[erlang-questions] Code vs. binary heap storage

Ciprian Dorin Craciun <>
Mon Oct 8 13:23:39 CEST 2007

    These questions were very interesting and I have waited with great
interest the answers but...

On 08 Oct 2007 07:43:50 +0200, Bjorn Gustavsson <> wrote:
> Jay Nelson <> writes:
> > Given the following code:
> >
> > return_bin(pinocchio) ->  <<"Once upon a time... ">>;
> > return_bin(cinderella) -> <<"In a castle long ago...">>;
> > return_bin(star_wars) -> <<"In a galaxy far, far way...">>.
> >
> > Assume each of the binaries is of some significant size > 32 bytes.
> >
> > If the module containing this function is code-loaded into a node, I
> > want to verify whether the following are true:
> >
> > 1) The binary only exists once regardless of how many processes or
> > modules access the functions.
> > 2) The binary for each branch of the function is stored in the binary
> > heap.
> > 3) The function return is a pointer to the existing binary heap element.
> No to all three questions. A new binary is constructed every time the
> code is called, regardless of which process calls it.

    Doesn't this mean that a lot of memory will be allocated for many
calls, even if the values could have been cached and not created at
each call?

> > 4) The memory footprint of a process which can call these functions
> > does not include the size of the binaries, even if the functions are
> > called and a process variable is bound to the value.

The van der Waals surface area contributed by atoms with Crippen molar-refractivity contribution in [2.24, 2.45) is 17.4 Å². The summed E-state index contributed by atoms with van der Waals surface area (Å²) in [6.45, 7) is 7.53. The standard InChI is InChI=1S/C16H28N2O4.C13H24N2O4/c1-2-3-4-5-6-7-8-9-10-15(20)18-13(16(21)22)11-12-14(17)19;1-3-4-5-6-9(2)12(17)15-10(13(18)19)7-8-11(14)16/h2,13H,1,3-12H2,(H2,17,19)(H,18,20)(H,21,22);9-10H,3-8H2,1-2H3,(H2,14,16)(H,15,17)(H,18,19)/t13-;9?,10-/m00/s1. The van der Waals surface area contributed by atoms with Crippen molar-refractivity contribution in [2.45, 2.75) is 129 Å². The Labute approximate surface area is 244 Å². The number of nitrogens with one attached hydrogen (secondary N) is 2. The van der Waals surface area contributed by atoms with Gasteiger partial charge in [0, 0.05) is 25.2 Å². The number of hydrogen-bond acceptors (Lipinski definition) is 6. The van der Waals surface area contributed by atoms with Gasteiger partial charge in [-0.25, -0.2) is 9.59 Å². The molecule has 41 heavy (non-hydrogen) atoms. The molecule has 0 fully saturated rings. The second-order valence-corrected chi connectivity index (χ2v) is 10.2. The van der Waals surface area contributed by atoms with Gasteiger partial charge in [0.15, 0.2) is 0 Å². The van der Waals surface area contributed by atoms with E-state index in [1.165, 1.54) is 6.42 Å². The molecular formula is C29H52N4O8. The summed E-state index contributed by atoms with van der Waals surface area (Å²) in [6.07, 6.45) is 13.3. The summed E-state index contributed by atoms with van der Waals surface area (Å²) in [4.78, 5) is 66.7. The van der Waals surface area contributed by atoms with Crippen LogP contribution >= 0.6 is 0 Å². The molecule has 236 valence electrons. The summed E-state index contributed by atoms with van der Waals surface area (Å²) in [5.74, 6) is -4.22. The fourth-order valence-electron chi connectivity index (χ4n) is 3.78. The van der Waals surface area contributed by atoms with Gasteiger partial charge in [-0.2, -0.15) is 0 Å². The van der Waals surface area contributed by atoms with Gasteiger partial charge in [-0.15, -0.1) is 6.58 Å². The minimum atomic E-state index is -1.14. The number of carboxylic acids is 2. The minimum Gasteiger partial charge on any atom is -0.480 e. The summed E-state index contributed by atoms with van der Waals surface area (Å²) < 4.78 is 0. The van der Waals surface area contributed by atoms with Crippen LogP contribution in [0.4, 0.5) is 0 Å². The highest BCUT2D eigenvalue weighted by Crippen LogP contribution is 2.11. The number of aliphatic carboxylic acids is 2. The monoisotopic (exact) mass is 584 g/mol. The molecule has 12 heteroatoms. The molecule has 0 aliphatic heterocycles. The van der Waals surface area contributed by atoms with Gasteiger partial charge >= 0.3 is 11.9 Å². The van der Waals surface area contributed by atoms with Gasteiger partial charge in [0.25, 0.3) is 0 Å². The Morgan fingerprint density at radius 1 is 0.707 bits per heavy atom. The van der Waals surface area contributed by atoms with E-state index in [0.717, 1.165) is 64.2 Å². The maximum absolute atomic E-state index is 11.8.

> Yes, the binary itself will be stored outside of the process (provided
> the size of the binary is > 64).

    Why would you in fact copy an object if the size is smaller than
64 bytes? What is the reason for it?

> > 5) These binaries can never be garbage collected unless the module
> > containing the functions is unloaded (and all other references
> > obtained by calling the functions are released).
> No. None of the binaries reference the loaded code.
> > 6) Having a process per binary and a process to route requests would
> > not be more or less memory efficient than having a single process
> > with the above function in place of the routing process.
> One or or more processes doesn't matter.
> To share the binaries, you should call return_bin/1 only once for each
> binary and store the result in some sort of dictionary (dict, gb_trees,
> or process dictionary) or ets table, then retrieve the binary from there
> when you need it.

    Wouldn't the lookup be a time consuming operation on the long
term? (I know that the lookup complexity is O(1)... But still there is
a some code involved...)


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